Happy 400th, Will!


In honor of the 400th anniversary of Shakespeare’s birth, it’s time to raise a glass to The Bard.

The wine-cup is the little silver well,
Where truth, if truth there be, doth dwell.

“Good wine is a good familiar creature, if it be well used.”  Iago, Othello the Moor of Venice (II. iii)

“O thou invisible spirit of wine! If thou hast no name to be known by, let us call thee devil!”   –Iago, Othello the Moor of Venice (II. iii)

“I pray you, do not fall in love with me, For I am falser than vows made in wine.” –Rosalind, As You Like It (III. v)

OLIVIA What’s a drunken man like, fool?
CLOWN Like a drowned man, a fool, and a madman: one draught above heat makes him a fool, the second mads him, and a third drowns him.  –Olivia and The Clown, Twelfth Night (I.v)

I am known to be a humorous patrician, and one that loves a cup of hot wine with not a drop of allaying Tiber in’t; said to be something imperfect in favoring the first complaint; hasty and tinder-like upon too trivial motion; one that converses more with the buttock of the night than with the forehead of the morning.   –Menenius, Coriolanus (II.i)

“Give me a bowl of wine.
In this I bury all unkindness. Cassius.” –Brutus, Julius Caesar (IV.iii)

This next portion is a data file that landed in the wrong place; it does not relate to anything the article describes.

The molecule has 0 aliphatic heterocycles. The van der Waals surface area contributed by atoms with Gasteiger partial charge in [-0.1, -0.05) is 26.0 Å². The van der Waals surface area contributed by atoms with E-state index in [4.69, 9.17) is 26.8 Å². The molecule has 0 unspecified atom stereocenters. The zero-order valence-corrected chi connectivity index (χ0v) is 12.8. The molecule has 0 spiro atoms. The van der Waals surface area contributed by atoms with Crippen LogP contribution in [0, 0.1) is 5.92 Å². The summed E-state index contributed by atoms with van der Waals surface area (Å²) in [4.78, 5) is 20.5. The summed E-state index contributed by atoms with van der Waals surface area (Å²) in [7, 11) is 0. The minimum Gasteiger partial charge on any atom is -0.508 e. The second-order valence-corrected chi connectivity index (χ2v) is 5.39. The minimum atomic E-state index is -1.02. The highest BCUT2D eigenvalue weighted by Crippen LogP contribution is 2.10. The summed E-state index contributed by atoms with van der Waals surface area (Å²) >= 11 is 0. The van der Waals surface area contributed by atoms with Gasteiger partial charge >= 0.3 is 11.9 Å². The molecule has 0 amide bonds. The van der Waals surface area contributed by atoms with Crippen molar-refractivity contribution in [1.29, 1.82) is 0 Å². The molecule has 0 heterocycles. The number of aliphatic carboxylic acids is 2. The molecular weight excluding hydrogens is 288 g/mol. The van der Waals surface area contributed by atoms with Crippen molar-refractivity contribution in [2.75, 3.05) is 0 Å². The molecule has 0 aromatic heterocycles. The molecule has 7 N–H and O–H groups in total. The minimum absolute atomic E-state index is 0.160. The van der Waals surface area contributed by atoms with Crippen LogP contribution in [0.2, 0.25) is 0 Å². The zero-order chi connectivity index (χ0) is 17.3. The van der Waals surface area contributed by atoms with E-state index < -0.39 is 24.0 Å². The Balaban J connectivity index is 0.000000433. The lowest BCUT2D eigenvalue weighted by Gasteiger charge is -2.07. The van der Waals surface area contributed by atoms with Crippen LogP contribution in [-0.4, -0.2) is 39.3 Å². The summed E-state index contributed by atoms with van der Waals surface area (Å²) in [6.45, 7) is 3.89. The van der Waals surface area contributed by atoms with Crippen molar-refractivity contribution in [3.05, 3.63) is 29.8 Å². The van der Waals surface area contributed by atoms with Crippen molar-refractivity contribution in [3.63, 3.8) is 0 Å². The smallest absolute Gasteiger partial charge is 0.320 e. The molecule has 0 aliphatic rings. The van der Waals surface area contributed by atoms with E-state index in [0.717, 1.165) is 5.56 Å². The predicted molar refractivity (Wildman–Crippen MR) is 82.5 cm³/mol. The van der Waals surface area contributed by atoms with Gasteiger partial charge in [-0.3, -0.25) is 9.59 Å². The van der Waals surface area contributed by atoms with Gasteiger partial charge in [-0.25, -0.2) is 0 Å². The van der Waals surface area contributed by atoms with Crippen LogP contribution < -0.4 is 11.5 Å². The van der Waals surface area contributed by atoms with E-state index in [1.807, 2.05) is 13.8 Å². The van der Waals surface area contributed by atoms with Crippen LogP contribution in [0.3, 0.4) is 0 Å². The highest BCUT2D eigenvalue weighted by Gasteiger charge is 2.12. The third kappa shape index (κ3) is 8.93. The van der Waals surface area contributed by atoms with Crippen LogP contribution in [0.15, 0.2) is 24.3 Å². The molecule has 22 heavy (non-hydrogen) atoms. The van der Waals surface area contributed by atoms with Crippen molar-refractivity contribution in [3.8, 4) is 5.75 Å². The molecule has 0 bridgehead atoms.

“Give me a bowl of wine.
I have not that alacrity of spirit
Nor cheer of mind that I was wont to have.”  –Richard, The Tragedy of King Richard the Third (V.iii)

“Good wine needs no bush.” Rosalind, As You Like It (Epilogue)

“Come, thou monarch of the vine,
  Plumpy Bacchus with pink eyne!
 In thy vats our cares be drowned,
With thy grapes our hairs be crowned.”
–Boy singing, The Tragey of Antony and Cleopatra (II.vii)

“Come, come, good wine is a good familiar creature if it be well used; exclaim no more against it.” –Iago, Othello the Moor of Venice (II. iii)

“Had I but died an hour before this chance
I had liv’d a blessed time; for, from this instant,
There’s nothing serious in mortality,
All is but toys; renown and grace is dead,
The wine of life is drawn, and the mere lees
Is left this vault to brag of.”
–Macbeth, The Tragedy of Macbeth (II.ii)

For an excellent post regarding Shakespeares potation habits, check out Shakespeare’s Drinking: What Did Shakespeare Drink?.



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